29. Out of Africa: Slavery and the Diaspora

Posted on 26 May 2019

An introduction to Africana philosophical thought as it emerged from the modern experience of slavery and colonization by Europeans.

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Further Reading
 
• E. Abbott, Sugar: A Bittersweet History (London: 2009).
 
• Q.O. Cugoano, Thoughts and Sentiments on the Evil of Slavery, ed. V. Carretta (New York: 1999).
 
• P.D. Curtin, The Atlantic Slave Trade: A Census (Madison: 1969).
 
• D.B. Davis, Slavery and Human Progress (New York: 1984).
 
• B. Fra-Molinero, "Juan Latino and His Racial Difference," in T.F. Earle and K.J. P. Lowe (eds.), Black Africans in Renaissance Europe (Cambridge: 2005), 326-44.
 
• H.L. Gates, Jr. and M. Wolff, "An Overview of Sources on the Life and Work of Juan Latino, the "Ethiopian Humanist,"" Research in African Literatures 29 (1998): 14-51.
 
 
• P. Manning, "Why Africans? The Rise of the Slave Trade to 1700," in G. Heuman and J. Walvin (eds.), The Slavery Reader (London: 2003), 30-41.
 
• B.L. Solow (ed.), Slavery and the Rise of the Atlantic System (Cambridge: 1991).
 
• V.B. Spratlin, Juan Latino, Slave and Humanist (New York: 1938).
 
• H. Thomas, The Slave Trade: The History of the Atlantic Slave Trade, 1440-1870 (New York: 1997).
 
• J. Thornton, Africa and Africans in the Making of the Atlantic World, 1400-1800, 2nd ed. (New York: 1998).
 
• E.R. Wright, The Epic of Juan Latino: Dilemmas of Race and Religion in Renaissance Spain (Toronto: 2016).
 

Comments

Ken 20 August 2019

I'm nearly up-to-date. I was wondering Dr.Adamson if you and Dr. Jeffers planned to comment on the 1956 Conference of Black-African Writers and Artists when you all get to the 1950s (which will proabaly be a busy decade to cover between Civil Rights and the Independence movement)? I recently read on this conference of writers from across the African diaspora when I read James Baldwin's write-up about it in his essay Princes and Powers that was include it in his book Nobody Knows My Name. Also can't wait for you guys to get to Du Bois, I've read The Souls of Black Folk, Black Reconstruction, and most recently Darkwater: Voices From Within the Veil by him and was amazed at every word.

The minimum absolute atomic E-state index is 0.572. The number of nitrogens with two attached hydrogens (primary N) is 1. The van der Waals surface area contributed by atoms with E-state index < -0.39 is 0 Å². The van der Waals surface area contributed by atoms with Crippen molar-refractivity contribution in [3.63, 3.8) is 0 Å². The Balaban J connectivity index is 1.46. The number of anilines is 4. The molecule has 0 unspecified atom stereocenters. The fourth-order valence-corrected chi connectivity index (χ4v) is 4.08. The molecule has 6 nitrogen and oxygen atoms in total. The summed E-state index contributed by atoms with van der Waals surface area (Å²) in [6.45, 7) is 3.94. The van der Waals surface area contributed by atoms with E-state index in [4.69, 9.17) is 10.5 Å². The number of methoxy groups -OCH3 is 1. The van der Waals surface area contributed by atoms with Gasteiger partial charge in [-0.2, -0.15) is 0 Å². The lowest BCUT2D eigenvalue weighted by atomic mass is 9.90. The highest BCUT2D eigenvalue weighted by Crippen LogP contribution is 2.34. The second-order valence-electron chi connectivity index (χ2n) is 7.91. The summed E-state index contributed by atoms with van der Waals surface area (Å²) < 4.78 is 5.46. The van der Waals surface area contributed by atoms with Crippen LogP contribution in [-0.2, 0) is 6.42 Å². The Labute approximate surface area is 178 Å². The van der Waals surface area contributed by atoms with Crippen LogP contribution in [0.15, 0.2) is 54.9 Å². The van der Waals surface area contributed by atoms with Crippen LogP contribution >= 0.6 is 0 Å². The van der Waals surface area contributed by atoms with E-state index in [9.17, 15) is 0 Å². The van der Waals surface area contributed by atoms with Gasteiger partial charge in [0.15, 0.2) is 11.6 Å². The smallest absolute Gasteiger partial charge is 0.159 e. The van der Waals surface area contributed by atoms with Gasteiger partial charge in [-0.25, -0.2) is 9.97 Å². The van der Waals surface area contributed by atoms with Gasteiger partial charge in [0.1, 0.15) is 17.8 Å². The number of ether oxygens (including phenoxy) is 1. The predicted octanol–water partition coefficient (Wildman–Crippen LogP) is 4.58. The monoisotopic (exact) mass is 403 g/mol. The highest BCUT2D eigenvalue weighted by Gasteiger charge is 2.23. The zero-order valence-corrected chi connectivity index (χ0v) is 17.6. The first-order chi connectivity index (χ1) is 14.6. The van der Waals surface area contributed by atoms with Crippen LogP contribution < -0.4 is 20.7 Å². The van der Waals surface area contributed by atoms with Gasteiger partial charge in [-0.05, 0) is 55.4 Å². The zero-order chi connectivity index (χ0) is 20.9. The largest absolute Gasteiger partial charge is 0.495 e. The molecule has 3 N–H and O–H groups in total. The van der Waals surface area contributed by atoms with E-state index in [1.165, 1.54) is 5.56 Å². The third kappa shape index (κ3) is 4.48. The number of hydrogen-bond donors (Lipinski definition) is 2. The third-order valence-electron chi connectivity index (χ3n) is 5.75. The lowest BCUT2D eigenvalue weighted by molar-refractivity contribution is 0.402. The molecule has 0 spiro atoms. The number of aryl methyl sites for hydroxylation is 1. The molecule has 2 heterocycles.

I definitely look forward to learning about (or re-learning about) the folks and philosophy in this podcast!

Thanks, those are good tips, especially the 1956 conference. We are planning to cover Baldwin, and actually Du Bois is one of Chike's major research interests so we will certainly have a lot to say about him!

Thanks for this comment. As you know of the 1956 conference, you may know of the 1959 follow-up conference in Rome, and perhaps even of the 1968 Congress of Black Writers in Montreal, or the also relevant 1966 and 1977 world festivals of black art in Dakar and Lagos. While we have no plans at present for episodes focusing entirely on any of these gatherings, they are each bound to come up given the figures who were there, as we will be covering as best we can not only Baldwin but loads of other attendees (for example, at the 1956 conference alone: Leopold Senghor, Aime Cesaire, Frantz Fanon, Richard Wright, Cheikh Anta Diop, George Lamming, Jean Price Mars, William Fontaine...). 

I'm also happy to report that you can look forward to at least four episodes with a focus on Du Bois...

Ken 23 August 2019

In reply to by Chike Jeffers

I'm happy to hear about folks from the 1956 Conference being covered as well as the full slate of Du Bois! I've head of the other conferences, but they don't have a play-by-play by James Baldwin lol. I know that while 1956 is notable for the all-star attendees (Du Bois was suppose to be there, but he was not issued a visa because of the Red Scare--Baldwin printed his written message to the other attendees), 1959 in Rome played a more important role in the development of post-colonial Francophone-Africa, given that Senghor had personally invited Andre Malrux, then-French Minister of Culture as a keynote speaker.